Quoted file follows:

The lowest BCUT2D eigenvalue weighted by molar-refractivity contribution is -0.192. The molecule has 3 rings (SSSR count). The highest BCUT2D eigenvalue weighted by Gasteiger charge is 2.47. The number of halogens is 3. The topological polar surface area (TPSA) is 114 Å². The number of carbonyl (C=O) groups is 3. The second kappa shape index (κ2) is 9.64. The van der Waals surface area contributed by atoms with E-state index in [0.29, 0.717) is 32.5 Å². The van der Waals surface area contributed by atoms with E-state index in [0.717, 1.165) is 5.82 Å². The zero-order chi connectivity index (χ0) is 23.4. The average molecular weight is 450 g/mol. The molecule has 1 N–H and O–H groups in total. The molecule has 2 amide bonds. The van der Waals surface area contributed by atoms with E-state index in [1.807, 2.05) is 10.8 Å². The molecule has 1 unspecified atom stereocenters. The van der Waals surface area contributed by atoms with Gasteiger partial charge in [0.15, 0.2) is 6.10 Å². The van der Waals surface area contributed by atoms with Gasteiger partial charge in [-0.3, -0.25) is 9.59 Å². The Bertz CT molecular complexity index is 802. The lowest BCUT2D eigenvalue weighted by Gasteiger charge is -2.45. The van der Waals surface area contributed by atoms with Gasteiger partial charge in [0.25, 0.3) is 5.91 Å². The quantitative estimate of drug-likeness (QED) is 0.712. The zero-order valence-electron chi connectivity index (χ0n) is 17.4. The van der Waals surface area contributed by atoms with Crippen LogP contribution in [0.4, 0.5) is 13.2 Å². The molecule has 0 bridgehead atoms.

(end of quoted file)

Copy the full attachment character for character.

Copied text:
The lowest BCUT2D eigenvalue weighted by molar-refractivity contribution is -0.192. The molecule has 3 rings (SSSR count). The highest BCUT2D eigenvalue weighted by Gasteiger charge is 2.47. The number of halogens is 3. The topological polar surface area (TPSA) is 114 Å². The number of carbonyl (C=O) groups is 3. The second kappa shape index (κ2) is 9.64. The van der Waals surface area contributed by atoms with E-state index in [0.29, 0.717) is 32.5 Å². The van der Waals surface area contributed by atoms with E-state index in [0.717, 1.165) is 5.82 Å². The zero-order chi connectivity index (χ0) is 23.4. The average molecular weight is 450 g/mol. The molecule has 1 N–H and O–H groups in total. The molecule has 2 amide bonds. The van der Waals surface area contributed by atoms with E-state index in [1.807, 2.05) is 10.8 Å². The molecule has 1 unspecified atom stereocenters. The van der Waals surface area contributed by atoms with Gasteiger partial charge in [0.15, 0.2) is 6.10 Å². The van der Waals surface area contributed by atoms with Gasteiger partial charge in [-0.3, -0.25) is 9.59 Å². The Bertz CT molecular complexity index is 802. The lowest BCUT2D eigenvalue weighted by Gasteiger charge is -2.45. The van der Waals surface area contributed by atoms with Gasteiger partial charge in [0.25, 0.3) is 5.91 Å². The quantitative estimate of drug-likeness (QED) is 0.712. The zero-order valence-electron chi connectivity index (χ0n) is 17.4. The van der Waals surface area contributed by atoms with Crippen LogP contribution in [0.4, 0.5) is 13.2 Å². The molecule has 0 bridgehead atoms.